January 21, 2005 9:45 AM PST

Mixed legacy for FCC's Powell

The unrepentant, hands-off views on broadband of outgoing FCC Chairman Michael Powell have set in motion a high-stakes battle over the future of the U.S. telecommunications industry that will continue long after his departure.


Powell, appointed chairman of the Federal Communications Commission by President Bush in January 2001, leaves behind a booming, substantially deregulated marketplace that has embraced high-speed Internet connections, wireless and voice over Internet Protocol (VoIP) in ways that were nearly unimaginable in the 1990s.

"We worked to get the law right in order to stimulate innovative technology that puts more power in the hands of the American people," Powell said in a statement, summarizing his sometimes controversial reign over the agency. "Evidence of our success can be seen increasingly in the offices, the automobiles and the living rooms of the American consumer." Powell said he plans to depart in March.

During his tenure, Powell consistently advocated a free-market approach to broadband and VoIP, which often put him at odds with the two Democratic commissioners and sometimes Kevin Martin, a fellow Republican. Powell argued for greater competition between cable and DSL rather than continuing predecessor William Kennard's approach of forcing telephone companies to accommodate rivals on their networks by signing money-losing deals.

Those generally laissez-faire views led to a series of crucial rulings from the FCC, including one in March 2002 that immunized cable modems from the stack of 20th-century rules and fees that apply to "telecommunications services," and another in February 2003 that let former Bell companies run fiber-optic lines to American homes without being required to make the links available to competitors.

It may be too early, though, to judge Powell's legacy. While Bush has not signaled his choice for a new chairman, the more regulatory-minded Martin is one likely candidate. In addition, lawsuits challenging some of the Powell-backed rules are bubbling through the court system--including one that's now before the U.S. Supreme Court--and Congress is itching to revisit the nation's telecommunications laws this year.

Congressional tinkering could imperil the current protected status of VoIP, which Powell has aggressively shielded from intrusive government regulation and taxation. The FCC Republicans ruled last February that Internet-only VoIP services were not subject to FCC oversight and expanded that view in November to protect VoIP from state regulators. In August, Powell and his colleagues took a major step toward imposing wiretapping rules on VoIP, but stopped short of giving the FBI and other federal police agencies everything they wanted.

Powell may be best known for his efforts to relax rules against media ownership and his crusade against broadcast indecency, which targeted prominent figures including Janet Jackson--after her breast-baring incident--and talk show host Howard Stern. On one memorable occasion, Stern phoned a radio show that had invited the FCC chairman as a guest and challenged Powell to a debate over censorship.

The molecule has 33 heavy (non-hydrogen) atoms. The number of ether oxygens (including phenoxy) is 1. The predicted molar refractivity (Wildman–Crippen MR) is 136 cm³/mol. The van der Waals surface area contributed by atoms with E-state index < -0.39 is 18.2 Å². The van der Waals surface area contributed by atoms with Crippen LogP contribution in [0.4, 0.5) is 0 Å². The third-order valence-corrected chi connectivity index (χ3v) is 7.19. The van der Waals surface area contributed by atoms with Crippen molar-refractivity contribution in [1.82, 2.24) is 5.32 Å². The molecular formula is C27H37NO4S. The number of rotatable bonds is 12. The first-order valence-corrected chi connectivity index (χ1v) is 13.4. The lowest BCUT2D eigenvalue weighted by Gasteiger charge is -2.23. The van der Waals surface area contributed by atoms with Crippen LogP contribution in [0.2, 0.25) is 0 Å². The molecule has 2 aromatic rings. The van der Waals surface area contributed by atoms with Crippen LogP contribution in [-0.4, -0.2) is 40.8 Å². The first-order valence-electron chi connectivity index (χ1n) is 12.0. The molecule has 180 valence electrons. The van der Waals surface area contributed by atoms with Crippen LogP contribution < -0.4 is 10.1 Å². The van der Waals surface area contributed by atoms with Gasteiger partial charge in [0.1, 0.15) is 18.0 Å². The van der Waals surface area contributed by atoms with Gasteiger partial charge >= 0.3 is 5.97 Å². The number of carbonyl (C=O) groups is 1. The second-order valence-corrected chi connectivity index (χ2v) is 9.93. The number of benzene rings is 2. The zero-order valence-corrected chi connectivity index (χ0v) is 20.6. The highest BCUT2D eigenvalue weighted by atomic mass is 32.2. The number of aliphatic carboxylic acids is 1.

"Powell's plan for mass media consolidation, which I continue to believe is the single worst decision in the FCC's history, would permit a single person in one community to own three TV stations, eight radio stations, the only newspaper in town, the cable system, and all the Internet portals for such entities," longtime enemy Rep. Ed Markey, D-Mass. said on Friday. "This terrible decision galvanized a bipartisan backlash against such a sweeping plan."

But technology companies were generally more positive. Microsoft chief technology officer Craig Mundie said his company looks "forward to future commissions following through on (Powell's) agenda and we are hopeful it becomes a roadmap for the rest of the world."

"He let us go out and build this new thing without knowing all the issues beforehand," said Jeff Citron, chief executive of Vonage, the largest U.S. provider of Internet telephone services. "He helped the telephone industry transition from the old to the new world."

Many of Powell's deregulatory victories were won by the narrowest of margins, with the chairman marshaling the other two Republican commissioners against the two Democrats who found themselves in the minority. His most strident opposition typically came from Commissioner Michael Copps, a Democrat who has urged stiffer regulations on cable modems and VoIP services. Last November, for instance, Copps said he would "withhold" his approval of VoIP deregulation because the decision could "erode our partnership with the states."

"I think the free market really has lost a friend in Michael Powell," said Adam Thierer, a telecommunications analyst at the Cato Institute. "This was a man who really did believe in the superiority of markets over Band-Aids. It didn't always translate well. But make no doubt about it, this was a man with a clear vision that generally stressed the benefits of capitalism over central planning."